December 8th, 2021
One thing we’ve learned about COVID-19 is that children experience the infection differently than adults. Because of reasons still not fully understood, infections in kids are more likely to cause little or no symptoms, whereas adults are more likely to have complicated clinical courses resulting in poor outcomes. Complications and deaths in the pediatric population are thankfully very rare, although COVID-related MIS-C (multisystem inflammatory syndrome in children) remains a concern on the minds of pediatricians and parents, and stubborn symptoms can persist for months in pediatric long-haulers. Regardless, the American Academy of Pediatrics emphasizes that “all children and adolescents who test positive for SARS-CoV-2 should notify their pediatrician.”
Even though their symptoms might seem trivial, it is still important to treat children carefully as they recover from COVID-19. In particular, student athletes who test positive for the virus should be subject to fairly strict protocols before they are allowed to return to sports.
Over the summer, the American Academy of Pediatrics Council on Sports Medicine and Fitness updated its guidance on returning students to youth sports after COVID-19 infections. Ryan Basen says the AAP hopes to “maximize the health of everyone involved (athletes, coaches, parents, other fans, and referees), while allowing kids to play.”
The group is asking participants to wear masks whenever possible and to get vaccinated if they are 12 and older. “Outdoors, people should be spacing out; we still don’t want people sharing water bottles,” Briskin noted. Spectators should also don masks, even outdoors. In addition, they are recommending that “decisions be made on a local level when considering cancellations, delays, or limitations,” according to the guidance.
For children who test positive for SARS-CoV-2, the AAP advises the following medical evaluations before clearing kids to participate in organized sports and physical fitness classes in school:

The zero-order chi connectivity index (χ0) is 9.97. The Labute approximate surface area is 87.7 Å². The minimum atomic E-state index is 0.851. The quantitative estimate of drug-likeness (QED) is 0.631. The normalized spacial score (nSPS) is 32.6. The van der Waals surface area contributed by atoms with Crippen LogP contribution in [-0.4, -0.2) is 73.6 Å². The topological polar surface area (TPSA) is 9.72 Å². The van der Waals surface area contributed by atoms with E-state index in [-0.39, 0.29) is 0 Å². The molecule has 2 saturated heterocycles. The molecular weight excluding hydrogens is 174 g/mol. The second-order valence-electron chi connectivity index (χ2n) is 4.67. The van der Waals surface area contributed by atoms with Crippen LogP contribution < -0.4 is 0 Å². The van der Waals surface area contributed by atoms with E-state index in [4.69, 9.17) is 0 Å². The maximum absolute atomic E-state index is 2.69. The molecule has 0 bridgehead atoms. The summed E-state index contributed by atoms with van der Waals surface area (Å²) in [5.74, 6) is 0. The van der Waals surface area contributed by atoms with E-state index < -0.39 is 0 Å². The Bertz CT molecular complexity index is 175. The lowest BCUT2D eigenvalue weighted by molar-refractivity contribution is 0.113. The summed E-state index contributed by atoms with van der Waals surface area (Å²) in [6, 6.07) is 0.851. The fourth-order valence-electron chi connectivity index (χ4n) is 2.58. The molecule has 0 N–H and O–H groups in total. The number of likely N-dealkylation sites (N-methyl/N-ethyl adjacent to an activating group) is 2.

For a child or adolescent who is SARS-CoV-2–positive who is either asymptomatic or mildly symptomatic (<4 days of fever >100.4°F, <1 week of myalgia, chills, and lethargy) a phone or telemedicine visit with the pediatrician is recommended, at a minimum, so appropriate guidance can be given to the family.
For those with moderate symptoms of COVID-19 (≥4 days of fever >100.4°F, ≥1 week of myalgia, chills, or lethargy, or a non-ICU hospital stay and no evidence of multisystem inflammatory syndrome in children [MIS-C]), an evaluation by their primary care physician (PCP) is recommended. People who test positive for SARS-CoV-2 should not exercise until they are cleared by a physician.
For children and adolescents with severe COVID-19 symptoms (ICU stay and/or intubation) or MIS-C, it is recommended they be restricted from exercise for a minimum of 3 to 6 months and obtain cardiology clearance prior to resuming training or competition.
Regardless of the severity of their kid’s bout with COVID-19, parents should be on the lookout for problems when the child starts exercising again:
All children and adolescents and their parents/caregivers should be educated to monitor for chest pain, shortness of breath out of proportion for upper respiratory tract infection, new-onset palpitations, or syncope when returning to exercise. If any of these signs and/or symptoms occur, the AAP recommends immediately stopping exercise and the athlete should see their pediatrician for an in-person assessment. Consideration should be given for pediatric cardiology consultation.
The AAP recommends a gradual, stepwise progression to return to play:
Stage 1: Day 1 and Day 2 – (2 Days Minimum) – 15 minutes or less: Light activity (walking, jogging, stationary bike), intensity no greater than 70% of maximum heart rate. NO resistance training.
Stage 2: Day 3 – (1 Day Minimum) – 30 minutes or less: Add simple movement activities (eg. running drills) – intensity no greater than 80% of maximum heart rate.
Stage 3: Day 4 – (1 Day Minimum) – 45 minutes or less: Progress to more complex training – intensity no greater than 80% maximum heart rate. May add light resistance training.
Stage 4: Day 5 and Day 6 – 2 Days Minimum) – 60 minutes: Normal training activity – intensity no greater than 80% maximum heart rate.
Stage 5: Day 7 – Return to full activity/participation (ie, contests/competitions).
Read “Youth Sports: A COVID-19 Safety Checklist” from the AAP here.
(Image: JAMA Pediatrics Patient Page)